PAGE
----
Updated: Sep 17, 2019
A huge part of "adulting" is setting ourselves up for retirement. When we have the option to invest in our employer's retirement plan, it is important to note the terms of the plan. 401(k) plans, 403(b) plans, and pension plans all are subject to different terms. Large government agencies and a handful Fortune 500 companies tend to offer pension plans, nonprofit organizations and Churches often offer the 403(b) plan, and small and mid-sized business tend to offer the 401(k). All plans invest employee funds for future payout. The differences, however, are quite significant.
Section 401(k) of the IRS code allows employers to establish a trust for the exclusive benefit of employees. Contributions made into the trust are invested and can be paid out to employees as early as age 59 1/2. Any employee withdrawals made before age 59 1/2 will incur a 10% tax penalty unless the withdrawal meets certain IRS exceptions, or the specifc plan allows for early withdrawal. For those fortunate enough to delay their 401(k) distributions, a required minimum distribution (RMD) must be withdrawn by age 70 1/2.
Employee contributions into the plan are made pre-tax which means an employee's taxable income is reduced by the amount contributed. Employees get to choose the specific investments for their contributions from a pool of investment options chosen by the employer. This puts the employee in charge of the investments and subject to the risks of the market.
Employees under age 50 can only contribute $19,000 into the 401(k) plan in 2019. Anything more than that is considered an "excess contribution" and will incur a 6% excise tax if not withdrawn before the tax filing date.
One of the coolest features about these plans is that they allow employers to match employee contributions. To maximize an employee's investment, most financial planners would recommend contributing the maximum amount every year to incur the highest employer match (if the company's plan offers employer matching).
The 403(b) and 401(k) plans are quite similar. The main difference between these two retirement plans is that for-profit entities are not eligible to offer the 403(b). Schools, hospitals, nonprofit organizations, and religious organizations often offer the 403(b) plan to their employees.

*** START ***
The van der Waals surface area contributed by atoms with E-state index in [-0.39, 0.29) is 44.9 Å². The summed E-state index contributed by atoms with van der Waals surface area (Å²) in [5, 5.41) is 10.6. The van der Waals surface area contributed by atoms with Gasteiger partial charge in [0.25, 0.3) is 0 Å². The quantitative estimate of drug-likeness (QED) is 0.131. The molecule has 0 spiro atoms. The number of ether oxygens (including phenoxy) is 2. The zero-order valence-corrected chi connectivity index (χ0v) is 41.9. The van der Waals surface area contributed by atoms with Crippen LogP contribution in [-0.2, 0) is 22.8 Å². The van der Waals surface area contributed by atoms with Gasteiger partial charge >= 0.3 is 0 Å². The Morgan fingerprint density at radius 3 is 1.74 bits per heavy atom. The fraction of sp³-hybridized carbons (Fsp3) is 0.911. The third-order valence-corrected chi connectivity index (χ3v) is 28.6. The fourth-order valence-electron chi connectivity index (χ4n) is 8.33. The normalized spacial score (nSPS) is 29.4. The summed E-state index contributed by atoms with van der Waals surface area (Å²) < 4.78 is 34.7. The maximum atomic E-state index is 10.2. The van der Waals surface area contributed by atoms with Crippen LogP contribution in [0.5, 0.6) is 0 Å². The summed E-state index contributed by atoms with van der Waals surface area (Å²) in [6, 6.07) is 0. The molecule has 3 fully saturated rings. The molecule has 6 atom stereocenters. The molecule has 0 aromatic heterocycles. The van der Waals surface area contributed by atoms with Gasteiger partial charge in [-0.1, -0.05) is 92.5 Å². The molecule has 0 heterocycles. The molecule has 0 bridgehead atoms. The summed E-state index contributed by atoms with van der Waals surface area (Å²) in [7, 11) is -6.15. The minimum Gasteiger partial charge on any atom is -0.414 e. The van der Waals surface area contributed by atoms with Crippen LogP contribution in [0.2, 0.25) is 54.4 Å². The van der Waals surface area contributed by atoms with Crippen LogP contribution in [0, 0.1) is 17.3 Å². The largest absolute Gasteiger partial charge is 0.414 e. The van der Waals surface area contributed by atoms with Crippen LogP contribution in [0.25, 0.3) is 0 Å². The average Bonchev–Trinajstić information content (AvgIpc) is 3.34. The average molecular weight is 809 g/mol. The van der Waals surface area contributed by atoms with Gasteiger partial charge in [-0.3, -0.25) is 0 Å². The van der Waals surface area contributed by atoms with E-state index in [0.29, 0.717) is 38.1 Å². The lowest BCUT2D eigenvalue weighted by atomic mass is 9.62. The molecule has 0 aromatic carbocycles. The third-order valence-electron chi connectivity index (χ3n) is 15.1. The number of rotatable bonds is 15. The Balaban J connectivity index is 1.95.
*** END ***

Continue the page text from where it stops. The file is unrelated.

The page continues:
Similar to the 401(k) plan, employee contributions into a 403(b) are made pre-tax. The terms of a 403(b) plan are similar to a 401(k), although the contribution limits into a 403(b) are sometimes higher for employees with a certain amount of years in service. In some cases, 403(b) investment options might be more limited than those of a 401(k).
Different from 401(k) plans that are mostly governed by the IRS, pension plans are governed by the IRS and the Department of Labor (DOL). The correct term for the pension we are referring to is "defined benefit plan." The DOL website states:
A defined benefit plan promises a specified monthly benefit at retirement. The plan may state this promised benefit as an exact dollar amount, such as $100 per month at retirement. Or, more commonly, it may calculate a benefit through a plan formula that considers such factors as salary and service - for example, 1 percent of average salary for the last 5 years of employment for every year of service with an employer. The benefits in most traditional defined benefit plans are protected, within certain limitations, by federal insurance provided through the Pension Benefit Guaranty Corporation (PBGC).
With a pension plan, the employer puts their finances at risk by guaranteeing payment to employees in spite of market performance. This is different from the 401(k) plan in which the employee has control over the investments and puts their own contributions at risk. The amount paid to each employee is a formula that can be based on amount of time employed, age, and other factors.
Rules for withdrawal are similar to those for the 401(k). Some defined benefit plans allow for early withdrawal.
Each plan has pros and cons summarized in the table below. The pension plan is a guaranteed payout amount which might make some employees more financially secure. The 401(k) has more flexibility and risks which could allow for high payouts when retirement hits. Whichever plan is available to you, make sure you participate and set yourself up for financial independence as you approach retirement age.
This material has been prepared for informational purposes only, and is not intended to provide, and should not be relied on for, tax, legal or accounting advice. You should consult your own tax, legal and accounting advisers before engaging in any transaction.